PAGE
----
My village lies there in all its stony composure under the first thunderstorm of fall. It meant cold weather was coming, creeping in like a procession of ghosts under the rumbling sky.
I am an outsider and always will be no matter how long I come and spend my summers here. I don’t mind; I like my existence framed this way, with enough sunlight to comfort my skin and aging body, and my ears thirsting to hear French laughter, and French whispers below my window.
Summer is like old gold, dark with age. You feel its strength become mellow and pliable in the soft breezes. There is wisdom in the heat that still simmers along the edges of noon, as if it were trying to tell us that illness or aging are as natural as drawing breath.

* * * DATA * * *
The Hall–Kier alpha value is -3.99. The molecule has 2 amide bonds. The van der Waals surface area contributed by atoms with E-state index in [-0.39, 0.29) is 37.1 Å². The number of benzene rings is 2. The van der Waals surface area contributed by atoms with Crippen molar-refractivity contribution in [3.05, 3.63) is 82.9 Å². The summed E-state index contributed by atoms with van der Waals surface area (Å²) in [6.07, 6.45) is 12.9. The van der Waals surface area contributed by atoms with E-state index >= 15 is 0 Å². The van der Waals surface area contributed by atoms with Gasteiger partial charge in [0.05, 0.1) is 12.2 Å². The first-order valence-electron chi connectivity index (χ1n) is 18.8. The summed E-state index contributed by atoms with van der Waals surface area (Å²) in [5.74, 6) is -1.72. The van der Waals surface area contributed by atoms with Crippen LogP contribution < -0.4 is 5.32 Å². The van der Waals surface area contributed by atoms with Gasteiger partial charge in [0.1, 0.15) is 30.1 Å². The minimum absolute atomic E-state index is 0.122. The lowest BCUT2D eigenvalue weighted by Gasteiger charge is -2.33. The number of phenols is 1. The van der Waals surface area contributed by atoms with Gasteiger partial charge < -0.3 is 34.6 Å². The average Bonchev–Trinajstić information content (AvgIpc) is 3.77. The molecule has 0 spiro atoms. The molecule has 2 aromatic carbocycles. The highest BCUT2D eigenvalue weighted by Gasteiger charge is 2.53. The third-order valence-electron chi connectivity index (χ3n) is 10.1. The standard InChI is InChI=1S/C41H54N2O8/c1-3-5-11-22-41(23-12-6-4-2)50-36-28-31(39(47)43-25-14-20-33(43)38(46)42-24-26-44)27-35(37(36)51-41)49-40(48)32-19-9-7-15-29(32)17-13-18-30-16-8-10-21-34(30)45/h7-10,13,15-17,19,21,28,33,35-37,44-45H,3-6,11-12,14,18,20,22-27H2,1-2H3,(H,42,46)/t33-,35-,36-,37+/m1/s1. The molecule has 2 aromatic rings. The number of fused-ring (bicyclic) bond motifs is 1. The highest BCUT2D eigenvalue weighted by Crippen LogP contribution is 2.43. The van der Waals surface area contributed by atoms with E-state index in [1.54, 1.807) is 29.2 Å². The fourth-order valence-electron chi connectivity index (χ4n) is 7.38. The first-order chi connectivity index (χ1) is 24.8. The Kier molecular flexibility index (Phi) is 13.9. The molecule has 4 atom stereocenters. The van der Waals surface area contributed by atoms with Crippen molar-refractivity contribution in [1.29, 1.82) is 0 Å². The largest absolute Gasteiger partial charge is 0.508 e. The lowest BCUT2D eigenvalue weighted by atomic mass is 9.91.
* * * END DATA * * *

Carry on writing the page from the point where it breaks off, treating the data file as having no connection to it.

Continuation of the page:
I’m staring out of a large window onto a stone wall where an ancient grape vine hangs heavy with bunches of blue grapes. There’s no one to cut down these … Continue reading
Season of mists and mellow fruitfulness, Close bosom-friend of the maturing sun; Conspiring with him how to load and bless With fruit the vines that round the thatch-eves run; To … Continue reading
It’s fall here in southern France. The tourists have thinned out to a trickle of rubbernecks aiming their smart phones at almost anything green or shaggy with vines. They hardly … Continue reading